Dementia With Lewy Bodies

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Although it has long been recognized that a significant proportion of PD patients develop dementia (12), the pathological substrate for this cognitive dysfunction remained uncertain. In 1961, Okazaki reported finding LBs in the cerebral cortex of two patients with PD and atypical dementia (27).

Although subsequent cases of diffuse Lewy body disease (DLBD) were published, the condition was initially considered rare. In the late 1980s, with greater awareness of cortical LBs and the development of more sensitive staining methods, several groups reported finding cortical LBs in 15-25% of elderly demented patients, both with and without parkinsonism (28,29). It has recently been proposed that dementia associated with Lewy bodies (DLB) represents a recognizable clinicopathological syndrome that may be distinguishable during life from other causes of dementia (30). The proposed diagnostic criteria are purely clinical however, and recommendations as to how to quantitate LBs are only designed to assess the hypothesis that dementia is more likely to occur when LBs are numerous and widespread (i.e., DLB = DLBD) (30). Although numerous cortical LBs are most characteristic of DLB, smaller numbers are found in most (if not all) patients with idiopathic PD, even in the absence of dementia (31). As a result, the clinical and pathological relationship between PD and DLB and the appropriate terminology remains an ongoing source of controversy.

Some cases of DLB show microvacuolation of the superficial neocortex, particularly in the temporal lobe. Cortical LBs occur primarily in small and medium-size pyramidal neurons of the deeper cortical layers and are most abundant in the transentorhinal and cingulate cortex, less numerous in neocortex, and generally spare the hippocampus. They tend to be less well defined and are more difficult to recognize than classical brainstem LBs, using conventional staining methods (Fig. 2A). It is largely the advent of more sensitive immunohistochemical methods of detection (especially for ubiquitin and a-synuclein) that has allowed the extent of cortical LB pathology to be fully appreciated (Fig. 2B).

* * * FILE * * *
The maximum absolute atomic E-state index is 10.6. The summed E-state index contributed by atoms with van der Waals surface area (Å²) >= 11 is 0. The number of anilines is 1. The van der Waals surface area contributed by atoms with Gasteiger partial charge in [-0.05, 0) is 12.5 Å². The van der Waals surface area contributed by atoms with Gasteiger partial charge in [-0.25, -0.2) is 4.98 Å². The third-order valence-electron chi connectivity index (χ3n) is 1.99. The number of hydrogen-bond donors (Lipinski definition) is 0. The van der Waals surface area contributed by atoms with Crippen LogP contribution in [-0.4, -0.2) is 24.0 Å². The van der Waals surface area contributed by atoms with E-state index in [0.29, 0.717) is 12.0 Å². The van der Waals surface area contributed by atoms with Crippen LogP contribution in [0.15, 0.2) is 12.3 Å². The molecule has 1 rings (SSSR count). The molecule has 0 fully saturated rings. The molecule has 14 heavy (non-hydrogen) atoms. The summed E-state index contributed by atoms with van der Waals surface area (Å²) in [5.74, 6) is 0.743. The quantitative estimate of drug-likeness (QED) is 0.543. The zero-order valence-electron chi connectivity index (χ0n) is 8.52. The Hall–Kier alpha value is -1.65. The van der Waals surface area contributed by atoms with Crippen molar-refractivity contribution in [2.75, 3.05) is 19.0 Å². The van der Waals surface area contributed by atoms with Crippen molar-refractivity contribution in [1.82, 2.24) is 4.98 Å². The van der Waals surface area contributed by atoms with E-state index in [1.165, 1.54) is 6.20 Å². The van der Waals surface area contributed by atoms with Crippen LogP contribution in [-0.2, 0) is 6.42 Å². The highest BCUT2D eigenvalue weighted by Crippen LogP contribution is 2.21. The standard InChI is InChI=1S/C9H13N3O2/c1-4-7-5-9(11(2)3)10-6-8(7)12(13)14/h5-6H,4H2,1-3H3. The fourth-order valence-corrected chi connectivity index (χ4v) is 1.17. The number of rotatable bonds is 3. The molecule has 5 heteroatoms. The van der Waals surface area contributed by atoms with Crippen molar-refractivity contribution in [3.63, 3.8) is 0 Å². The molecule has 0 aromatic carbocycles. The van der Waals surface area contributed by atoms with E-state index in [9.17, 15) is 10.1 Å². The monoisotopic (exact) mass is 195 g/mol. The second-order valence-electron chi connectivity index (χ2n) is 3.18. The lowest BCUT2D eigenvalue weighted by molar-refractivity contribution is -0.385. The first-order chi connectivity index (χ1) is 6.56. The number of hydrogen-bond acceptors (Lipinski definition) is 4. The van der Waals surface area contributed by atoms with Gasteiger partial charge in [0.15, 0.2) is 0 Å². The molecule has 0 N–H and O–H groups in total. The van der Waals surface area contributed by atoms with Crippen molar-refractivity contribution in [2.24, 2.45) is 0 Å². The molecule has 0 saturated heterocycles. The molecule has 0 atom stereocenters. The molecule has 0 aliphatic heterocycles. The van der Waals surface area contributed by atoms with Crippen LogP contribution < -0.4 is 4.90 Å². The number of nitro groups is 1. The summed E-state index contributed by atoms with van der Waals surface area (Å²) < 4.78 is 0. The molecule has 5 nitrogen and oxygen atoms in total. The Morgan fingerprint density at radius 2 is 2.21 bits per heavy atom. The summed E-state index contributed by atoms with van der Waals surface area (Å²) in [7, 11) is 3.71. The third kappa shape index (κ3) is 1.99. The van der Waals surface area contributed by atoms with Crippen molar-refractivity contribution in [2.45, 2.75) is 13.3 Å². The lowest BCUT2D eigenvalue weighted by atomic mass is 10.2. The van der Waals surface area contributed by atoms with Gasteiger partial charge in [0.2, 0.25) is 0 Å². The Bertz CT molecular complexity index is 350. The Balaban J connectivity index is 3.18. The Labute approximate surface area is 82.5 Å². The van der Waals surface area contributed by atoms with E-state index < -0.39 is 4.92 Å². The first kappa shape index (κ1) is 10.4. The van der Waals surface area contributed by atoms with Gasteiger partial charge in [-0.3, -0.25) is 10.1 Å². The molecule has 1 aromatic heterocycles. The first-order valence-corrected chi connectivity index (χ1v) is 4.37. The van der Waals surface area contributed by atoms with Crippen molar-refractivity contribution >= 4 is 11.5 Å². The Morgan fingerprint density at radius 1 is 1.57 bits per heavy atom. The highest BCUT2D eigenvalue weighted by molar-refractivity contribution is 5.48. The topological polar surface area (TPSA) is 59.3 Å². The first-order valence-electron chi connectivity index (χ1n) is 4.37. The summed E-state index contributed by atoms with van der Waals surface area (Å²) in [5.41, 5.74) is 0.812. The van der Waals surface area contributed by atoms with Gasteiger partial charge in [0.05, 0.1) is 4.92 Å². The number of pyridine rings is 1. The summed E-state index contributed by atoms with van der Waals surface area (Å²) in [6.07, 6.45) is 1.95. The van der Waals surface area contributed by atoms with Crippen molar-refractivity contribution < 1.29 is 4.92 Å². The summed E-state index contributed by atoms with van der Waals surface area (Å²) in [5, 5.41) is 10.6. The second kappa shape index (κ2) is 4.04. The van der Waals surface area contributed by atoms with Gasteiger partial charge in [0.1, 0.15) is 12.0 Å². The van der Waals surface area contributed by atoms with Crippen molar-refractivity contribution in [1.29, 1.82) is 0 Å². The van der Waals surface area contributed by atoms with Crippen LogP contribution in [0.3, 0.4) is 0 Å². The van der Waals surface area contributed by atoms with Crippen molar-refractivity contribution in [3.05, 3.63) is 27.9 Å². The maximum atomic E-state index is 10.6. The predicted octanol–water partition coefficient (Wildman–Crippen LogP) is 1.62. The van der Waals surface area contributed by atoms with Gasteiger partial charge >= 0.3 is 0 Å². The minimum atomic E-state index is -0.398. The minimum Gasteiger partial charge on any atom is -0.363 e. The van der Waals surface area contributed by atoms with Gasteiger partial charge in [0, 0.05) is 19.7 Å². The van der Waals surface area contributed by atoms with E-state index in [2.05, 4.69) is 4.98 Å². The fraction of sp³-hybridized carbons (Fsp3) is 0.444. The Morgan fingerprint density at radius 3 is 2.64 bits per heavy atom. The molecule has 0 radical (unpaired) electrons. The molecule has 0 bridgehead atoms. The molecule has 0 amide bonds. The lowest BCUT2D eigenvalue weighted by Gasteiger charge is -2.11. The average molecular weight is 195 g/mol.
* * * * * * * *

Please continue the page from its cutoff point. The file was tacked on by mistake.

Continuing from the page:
A distinctive neuritic degeneration was first reported in cases of DLB (32) but has subsequently been found in many cases of PD, as well (33). These abnormally swollen neuronal processes are not seen using hematoxylin and eosin (H&E) or conventional silver stains but are well demonstrated using ubiquitin and a-synuclein immunohistochemistry (Fig. 2C) (19). Often referred to as Lewy neurites, they are most concentrated in the CA2/3 region of the hippocampus but are also found in the amygdala, nucleus basalis, and various brainstem nuclei. In addition to accumulating in neuronal cell bodies and processes, a-synuclein-positive glial inclusions have also been reported in DLB (25,34).

Most, but not all, cases of DLB have some degree of Alzheimer's disease (AD)-like pathology (28,35). Senile plaques (SPs) are the most common finding with the majority being of the "diffuse" type. When neuritic plaques are present, most contain only tau-negative, ubiquitin-positive neurites. Neurofibrillary tangles (NFTs) and neuropil threads, containing paired helical filaments, may be found in the limbic structures and mesial temporal lobe but are uncommon in the neocortex. This pattern of pathology may be sufficient to fulfil pathological criteria for AD that are based on SP numbers (such as CERAD) (36) but not those that stress the importance of NFTs (such as Braak staging) (37). This overlap between DLB and AD pathology, combined with the lack of universally accepted pathological diagnostic criteria for either disorder, has resulted in confusion over the relationship between the conditions and the appropriate terminology. It also raises questions as to the pathological substrate for dementia in DLB patients. Although some studies have shown a correlation between the numbers of cortical LBs and cognitive dysfunction (38-41), others have not (29). This suggests that coexisting AD pathology, Lewy neurites, and/or degeneration of specific neuronal populations could all contribute to dementia, possibly in an additive fashion (42,43).

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